Last Saturday's D.C. Democratic Party delegate-caucuses had a light-hearted flavor, with lots of speech-making, sign-waving and political one-upmanship. But beneath the fun was a more serious test of the organizational talents of the two major preidential campaign committees.
Competition at the caucuses, held to choose slates of delegate candidates for May 6 Democratic Party primary, was evident at several levels.
The most visible showdown was over whether President Carter or Sen. Edward M. Kennedy would bring out more supportes on a cold, blustery Saturday. Kennedy won, drawing 690 Democrats to his caucuses as opposed to 544 for Carter.
Another competition was over which slate would list more well-known officials and party leaders whose names could add clout in the primary. In this contest, neither camp took any chances, despite disclaimers that slots on the ballot slates were open to anyone who choose to run.
Before the caucus for Wards 3, 4, 5 and 7, held at Dunbar High School, the Kennedy delegate candidates met to develop a slate that was carefully balanced by sex, race, ward and degree of political influence.
The Kennedy slate, listed in handouts distributed at the door, included D.C. Delegate Walter E. Fauntroy, who lives in Ward 4 and has substantial backing there in addition to his city-wide reputation; Washington Teachers Union President William H. Simons, who is expected to bring at least some teachers with him to the Kennedy camp; gay activist Frank Kameny, who is expected to bring with him the powerful gay lobby; Lillian Huff, a former Democractic National Committeewoman who swithched sides after being an early supporter of Carter in 1976; and realtor Flaxie Pinkett, who is expected to appeal to oldline blacks in Wards 4 and 5. All won slots on the May 6 ballot.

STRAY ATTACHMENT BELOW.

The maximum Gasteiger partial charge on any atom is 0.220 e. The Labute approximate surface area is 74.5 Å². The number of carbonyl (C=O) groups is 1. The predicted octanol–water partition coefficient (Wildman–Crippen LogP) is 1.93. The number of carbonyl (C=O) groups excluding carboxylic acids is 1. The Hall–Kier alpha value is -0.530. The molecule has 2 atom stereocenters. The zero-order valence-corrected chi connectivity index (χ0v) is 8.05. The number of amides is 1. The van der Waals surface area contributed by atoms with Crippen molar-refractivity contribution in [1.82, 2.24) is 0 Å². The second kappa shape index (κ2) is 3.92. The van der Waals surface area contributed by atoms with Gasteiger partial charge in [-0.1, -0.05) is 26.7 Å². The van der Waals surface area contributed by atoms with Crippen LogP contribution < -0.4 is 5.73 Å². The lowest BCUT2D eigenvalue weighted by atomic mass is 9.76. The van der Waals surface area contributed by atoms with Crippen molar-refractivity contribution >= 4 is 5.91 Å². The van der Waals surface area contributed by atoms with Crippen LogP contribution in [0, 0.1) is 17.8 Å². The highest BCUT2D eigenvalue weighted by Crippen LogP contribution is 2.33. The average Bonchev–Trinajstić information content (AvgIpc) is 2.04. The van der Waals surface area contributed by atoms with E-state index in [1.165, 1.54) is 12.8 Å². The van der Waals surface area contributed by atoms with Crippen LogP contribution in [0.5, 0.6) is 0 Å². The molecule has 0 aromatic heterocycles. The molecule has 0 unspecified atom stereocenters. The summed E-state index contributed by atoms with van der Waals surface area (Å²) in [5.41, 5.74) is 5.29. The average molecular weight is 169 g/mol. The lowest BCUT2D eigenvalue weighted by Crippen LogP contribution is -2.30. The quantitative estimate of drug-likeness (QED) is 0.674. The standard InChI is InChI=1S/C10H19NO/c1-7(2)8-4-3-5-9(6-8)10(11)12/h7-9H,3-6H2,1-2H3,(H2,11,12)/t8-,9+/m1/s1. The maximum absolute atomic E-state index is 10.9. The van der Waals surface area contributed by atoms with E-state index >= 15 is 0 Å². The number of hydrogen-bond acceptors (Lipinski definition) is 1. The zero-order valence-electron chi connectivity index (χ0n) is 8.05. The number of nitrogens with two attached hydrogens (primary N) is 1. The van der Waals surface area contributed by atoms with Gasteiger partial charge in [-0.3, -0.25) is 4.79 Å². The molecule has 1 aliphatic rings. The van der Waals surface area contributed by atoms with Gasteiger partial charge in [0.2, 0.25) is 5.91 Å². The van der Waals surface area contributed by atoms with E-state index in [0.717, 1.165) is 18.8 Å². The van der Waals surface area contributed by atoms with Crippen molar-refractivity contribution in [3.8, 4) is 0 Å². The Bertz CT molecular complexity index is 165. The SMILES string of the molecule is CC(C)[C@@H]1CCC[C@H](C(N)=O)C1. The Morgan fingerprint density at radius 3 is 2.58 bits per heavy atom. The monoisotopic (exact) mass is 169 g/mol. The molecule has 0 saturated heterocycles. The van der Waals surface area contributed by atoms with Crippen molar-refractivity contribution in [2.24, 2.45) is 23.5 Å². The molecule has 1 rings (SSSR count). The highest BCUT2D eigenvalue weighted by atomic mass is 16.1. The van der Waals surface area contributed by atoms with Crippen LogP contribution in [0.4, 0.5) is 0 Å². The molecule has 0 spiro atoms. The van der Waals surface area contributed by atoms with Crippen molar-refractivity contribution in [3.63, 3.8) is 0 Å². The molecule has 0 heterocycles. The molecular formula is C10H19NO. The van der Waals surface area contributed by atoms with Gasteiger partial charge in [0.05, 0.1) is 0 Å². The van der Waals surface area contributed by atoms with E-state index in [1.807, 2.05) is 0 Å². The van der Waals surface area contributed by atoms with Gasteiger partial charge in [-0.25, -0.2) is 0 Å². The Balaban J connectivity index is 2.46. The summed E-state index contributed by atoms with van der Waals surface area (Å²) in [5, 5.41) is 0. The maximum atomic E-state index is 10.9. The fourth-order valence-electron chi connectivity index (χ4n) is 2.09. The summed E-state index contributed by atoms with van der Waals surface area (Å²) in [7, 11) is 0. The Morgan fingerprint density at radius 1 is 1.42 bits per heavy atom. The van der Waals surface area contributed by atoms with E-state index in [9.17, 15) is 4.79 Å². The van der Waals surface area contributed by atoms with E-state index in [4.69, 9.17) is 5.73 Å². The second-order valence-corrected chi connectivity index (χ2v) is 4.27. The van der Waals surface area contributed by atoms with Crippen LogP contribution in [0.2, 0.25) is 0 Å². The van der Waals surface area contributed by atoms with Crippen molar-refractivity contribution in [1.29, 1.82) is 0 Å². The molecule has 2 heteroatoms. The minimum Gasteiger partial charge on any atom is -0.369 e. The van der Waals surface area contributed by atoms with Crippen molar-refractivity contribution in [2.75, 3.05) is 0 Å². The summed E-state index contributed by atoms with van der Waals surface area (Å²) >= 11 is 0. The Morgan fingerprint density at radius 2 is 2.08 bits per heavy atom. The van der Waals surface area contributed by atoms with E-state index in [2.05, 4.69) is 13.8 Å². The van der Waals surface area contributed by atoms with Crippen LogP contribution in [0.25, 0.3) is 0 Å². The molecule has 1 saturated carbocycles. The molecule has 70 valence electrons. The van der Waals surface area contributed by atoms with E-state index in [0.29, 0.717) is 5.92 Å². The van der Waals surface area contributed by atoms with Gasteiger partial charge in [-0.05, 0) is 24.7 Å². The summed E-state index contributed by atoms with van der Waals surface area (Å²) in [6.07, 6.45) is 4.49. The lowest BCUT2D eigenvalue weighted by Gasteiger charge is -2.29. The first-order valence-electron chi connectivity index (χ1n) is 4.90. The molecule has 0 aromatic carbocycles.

Just before it was time for the assembled Democrats to vote, Marilyn Brown, who chaired the Kennedy caucus, read the slate. She reminded everyone that the Carter folks had already developed a slate of their own that listed "a number of elected officials." The message was clear.
The Carter contingent at the Dunbar caucus had also developed a slate designed to winnow out at least some of the political "heavies" who wanted to run as Carter delegates.
During the last presidential primary in 1976, Fauntroy and then mayor Walter Washington headed rival 13-person slates of uncommitted delegates. Both slates were worked out before the caucuses.
This year, however, a number of elected officials filed early to run as delegates. With the exception of city council member John Wilson (D-Ward 2), all major D.C. Democratic officeholders have declared a preference for either Carter or Kennedy.
The City Council members from the four wards -- Polly Shackleton, Charlene Drew Jarvis, William R. Spaulding and Willie J. Hardy -- are all Carter supporters. They talked before the caucuses and developed a slate headed by Jarvis, Spaulding, National Committeeman John Hechinger, party chairman Robert B. Washington Jr. and State Committee member Florence Pendleton. All were elected.
Hardy, National Committeewoman Sharon Pratt Dixon -- wife of Council Chairman Arrington Dixon -- and organizer Kimi Gray were among the influential Democrats who agred to drop out of the race.
Special interest groups also did some slate-making for the caucuses. The D.C. Women's Political Caucus successfully slated candidates for both the Carter and Kennedy caucuses.
The best organized were the gay rights groups who ran shuttle buses to the caucus sites and managed to elect their entire slate in the Kennedy caucus for Wards 1, 2, 6 and 8, held in Georgetown University Law Center. Spokesmen claim that 75 percent of the persons at the Georgetown Law Center Caucus were there to vote for the gay slate.
As a result, the delegate slates will include familiar names that presumably could help sway undecided voters May 6.